previous visits to Mad King Ludwig's hunting lodge had been made in the Winter. This visit we hoped to see the highly praised gardens and grounds of the estate. Hopefully the many fountains that were boxed-up in wood for the Winter would be operating and I might get some pretty photos. When we arrived at the parking lot there was already someone collecting parking money even though the palace didn't open for another hour. I wouldn't be getting on the grounds for free this time.
On to Plan C since I didn't feel like sitting around outside the parking lot all morning. Nor having to pay for just a few minutes of picture taking. We continued down St2060 toward Austria's border. We particularly love this road because we have fond memories of the days when the border between Germany and Austria was guarded. We loved going down the road with a bit of trepidation as we approached the border guards. Usually the German guards would just wave us through as we held up our US passports without even glancing inside our car. The Austrians seemed less happy to welcome us. They would study the passports, ask a few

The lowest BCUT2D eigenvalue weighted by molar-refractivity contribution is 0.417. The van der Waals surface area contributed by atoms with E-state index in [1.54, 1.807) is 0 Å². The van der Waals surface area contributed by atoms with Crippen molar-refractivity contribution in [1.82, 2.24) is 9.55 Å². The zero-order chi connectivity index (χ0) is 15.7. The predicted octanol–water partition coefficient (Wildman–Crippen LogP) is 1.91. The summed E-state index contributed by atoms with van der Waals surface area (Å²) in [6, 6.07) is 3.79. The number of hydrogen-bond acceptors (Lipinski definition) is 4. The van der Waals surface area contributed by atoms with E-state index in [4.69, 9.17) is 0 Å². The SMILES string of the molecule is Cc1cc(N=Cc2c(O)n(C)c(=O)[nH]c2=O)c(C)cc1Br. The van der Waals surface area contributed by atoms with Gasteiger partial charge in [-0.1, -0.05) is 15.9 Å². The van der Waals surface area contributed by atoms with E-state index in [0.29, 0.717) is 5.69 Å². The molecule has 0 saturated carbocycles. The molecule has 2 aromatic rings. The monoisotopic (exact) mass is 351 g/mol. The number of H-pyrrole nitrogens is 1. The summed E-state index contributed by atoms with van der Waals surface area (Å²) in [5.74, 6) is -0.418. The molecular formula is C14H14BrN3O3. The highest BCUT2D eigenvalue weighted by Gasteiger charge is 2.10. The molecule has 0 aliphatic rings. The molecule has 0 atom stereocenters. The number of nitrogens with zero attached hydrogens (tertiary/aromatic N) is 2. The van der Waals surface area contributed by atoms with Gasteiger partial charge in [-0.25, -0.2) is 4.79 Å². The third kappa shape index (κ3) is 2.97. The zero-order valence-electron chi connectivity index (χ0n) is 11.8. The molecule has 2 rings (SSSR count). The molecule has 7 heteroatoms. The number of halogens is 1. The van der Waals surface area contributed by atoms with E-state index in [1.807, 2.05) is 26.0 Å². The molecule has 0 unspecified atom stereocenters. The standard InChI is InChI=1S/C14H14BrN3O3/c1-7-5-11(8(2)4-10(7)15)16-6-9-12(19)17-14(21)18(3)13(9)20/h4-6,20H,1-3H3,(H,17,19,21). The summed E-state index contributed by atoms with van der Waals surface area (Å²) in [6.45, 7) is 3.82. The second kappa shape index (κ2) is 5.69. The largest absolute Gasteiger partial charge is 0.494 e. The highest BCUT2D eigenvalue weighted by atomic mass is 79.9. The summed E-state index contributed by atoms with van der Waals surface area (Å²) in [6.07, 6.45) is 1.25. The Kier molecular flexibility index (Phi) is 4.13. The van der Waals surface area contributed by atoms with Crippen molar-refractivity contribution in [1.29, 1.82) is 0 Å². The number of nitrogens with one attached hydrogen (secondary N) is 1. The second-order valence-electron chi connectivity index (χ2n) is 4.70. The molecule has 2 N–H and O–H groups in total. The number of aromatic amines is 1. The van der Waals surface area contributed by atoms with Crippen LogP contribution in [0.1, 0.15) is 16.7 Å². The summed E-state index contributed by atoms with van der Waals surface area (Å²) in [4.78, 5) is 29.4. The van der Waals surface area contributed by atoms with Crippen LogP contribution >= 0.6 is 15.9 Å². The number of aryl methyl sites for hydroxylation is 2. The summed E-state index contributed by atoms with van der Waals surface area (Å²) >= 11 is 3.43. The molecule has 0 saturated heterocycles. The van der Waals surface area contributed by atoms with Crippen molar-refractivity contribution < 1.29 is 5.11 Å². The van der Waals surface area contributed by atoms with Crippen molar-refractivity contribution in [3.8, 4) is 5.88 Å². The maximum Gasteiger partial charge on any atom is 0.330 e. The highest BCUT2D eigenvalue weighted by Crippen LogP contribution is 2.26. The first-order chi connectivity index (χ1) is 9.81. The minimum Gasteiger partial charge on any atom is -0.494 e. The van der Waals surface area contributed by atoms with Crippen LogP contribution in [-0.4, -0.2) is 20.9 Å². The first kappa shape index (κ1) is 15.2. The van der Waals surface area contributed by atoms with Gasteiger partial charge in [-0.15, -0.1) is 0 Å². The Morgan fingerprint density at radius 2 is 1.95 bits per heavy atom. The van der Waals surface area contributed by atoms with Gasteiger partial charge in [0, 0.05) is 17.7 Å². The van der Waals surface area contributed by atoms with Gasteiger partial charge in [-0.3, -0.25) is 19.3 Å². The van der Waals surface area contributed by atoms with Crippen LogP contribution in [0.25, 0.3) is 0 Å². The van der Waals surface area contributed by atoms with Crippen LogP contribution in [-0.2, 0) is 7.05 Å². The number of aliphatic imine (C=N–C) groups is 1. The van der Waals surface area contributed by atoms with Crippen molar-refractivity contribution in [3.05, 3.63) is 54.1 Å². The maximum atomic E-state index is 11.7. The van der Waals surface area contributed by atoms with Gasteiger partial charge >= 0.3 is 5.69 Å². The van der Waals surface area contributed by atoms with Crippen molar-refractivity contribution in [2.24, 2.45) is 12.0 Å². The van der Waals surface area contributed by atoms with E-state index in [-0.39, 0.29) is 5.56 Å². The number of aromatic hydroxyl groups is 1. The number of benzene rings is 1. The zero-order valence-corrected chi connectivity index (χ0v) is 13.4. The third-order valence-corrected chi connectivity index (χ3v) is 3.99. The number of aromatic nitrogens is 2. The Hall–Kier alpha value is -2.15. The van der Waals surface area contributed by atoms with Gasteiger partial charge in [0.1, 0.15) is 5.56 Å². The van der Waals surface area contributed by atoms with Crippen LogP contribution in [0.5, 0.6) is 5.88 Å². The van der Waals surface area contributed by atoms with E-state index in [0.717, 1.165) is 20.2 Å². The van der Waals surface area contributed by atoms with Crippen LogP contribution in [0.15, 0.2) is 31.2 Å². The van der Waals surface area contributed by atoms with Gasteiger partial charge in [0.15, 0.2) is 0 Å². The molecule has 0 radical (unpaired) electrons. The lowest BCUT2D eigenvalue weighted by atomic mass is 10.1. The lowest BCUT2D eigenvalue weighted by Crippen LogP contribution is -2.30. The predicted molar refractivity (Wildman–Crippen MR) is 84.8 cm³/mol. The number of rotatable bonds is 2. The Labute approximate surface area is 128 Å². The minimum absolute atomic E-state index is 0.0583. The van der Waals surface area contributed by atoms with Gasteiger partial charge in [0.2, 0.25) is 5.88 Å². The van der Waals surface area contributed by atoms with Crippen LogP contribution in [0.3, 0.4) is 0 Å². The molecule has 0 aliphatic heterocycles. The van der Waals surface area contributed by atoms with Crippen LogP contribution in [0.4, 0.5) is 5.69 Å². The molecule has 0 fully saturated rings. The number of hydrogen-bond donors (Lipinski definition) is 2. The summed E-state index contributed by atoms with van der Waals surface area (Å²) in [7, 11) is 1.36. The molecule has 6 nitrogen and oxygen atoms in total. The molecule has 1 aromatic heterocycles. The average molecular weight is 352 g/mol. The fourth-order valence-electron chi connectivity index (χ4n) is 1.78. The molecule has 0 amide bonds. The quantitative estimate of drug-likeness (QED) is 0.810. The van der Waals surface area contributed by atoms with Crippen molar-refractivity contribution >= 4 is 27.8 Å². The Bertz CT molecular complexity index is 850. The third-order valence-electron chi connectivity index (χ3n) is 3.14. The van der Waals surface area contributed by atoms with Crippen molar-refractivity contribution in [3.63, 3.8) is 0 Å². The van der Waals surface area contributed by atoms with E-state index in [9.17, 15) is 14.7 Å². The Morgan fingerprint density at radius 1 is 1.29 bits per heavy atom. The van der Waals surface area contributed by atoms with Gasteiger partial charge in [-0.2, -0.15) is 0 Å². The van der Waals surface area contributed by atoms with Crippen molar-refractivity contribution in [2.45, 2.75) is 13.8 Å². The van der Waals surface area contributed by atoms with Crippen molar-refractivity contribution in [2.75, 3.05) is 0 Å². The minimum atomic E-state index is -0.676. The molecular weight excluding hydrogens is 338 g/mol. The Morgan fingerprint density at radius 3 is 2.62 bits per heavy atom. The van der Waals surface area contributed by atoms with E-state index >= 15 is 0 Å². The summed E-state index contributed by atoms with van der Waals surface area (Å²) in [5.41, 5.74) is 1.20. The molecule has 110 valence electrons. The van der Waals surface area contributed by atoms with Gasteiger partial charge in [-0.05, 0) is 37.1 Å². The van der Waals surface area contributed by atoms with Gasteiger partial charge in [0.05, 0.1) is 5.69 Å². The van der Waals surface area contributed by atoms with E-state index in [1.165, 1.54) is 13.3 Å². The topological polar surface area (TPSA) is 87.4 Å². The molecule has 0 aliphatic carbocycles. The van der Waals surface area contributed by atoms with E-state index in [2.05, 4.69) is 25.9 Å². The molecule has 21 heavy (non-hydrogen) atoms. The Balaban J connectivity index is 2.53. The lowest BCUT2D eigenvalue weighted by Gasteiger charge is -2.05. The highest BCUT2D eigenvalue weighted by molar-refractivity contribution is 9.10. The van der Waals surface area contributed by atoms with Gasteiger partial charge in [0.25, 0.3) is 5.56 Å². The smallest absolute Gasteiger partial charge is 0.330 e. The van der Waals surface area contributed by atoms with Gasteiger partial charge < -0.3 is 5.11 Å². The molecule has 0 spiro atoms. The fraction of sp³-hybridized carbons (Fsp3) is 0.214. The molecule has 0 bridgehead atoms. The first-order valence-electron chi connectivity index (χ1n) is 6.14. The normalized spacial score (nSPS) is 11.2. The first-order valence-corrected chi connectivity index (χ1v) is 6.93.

Heading for Linderhof
Unable to find directional signs for the NATO school we drove out of Oberammergau and toward Graswang and beyond.
questions and maybe went inside their guardhouse as if there were a problem just to annoy us. We never had our car searched but I had heard of folks that had their suitcases opened, trunks thoroughly examined and seats pulled out when crossing. They might be delayed for hours. The Cold War was a fun time. And the Austrians were on our side...sort of.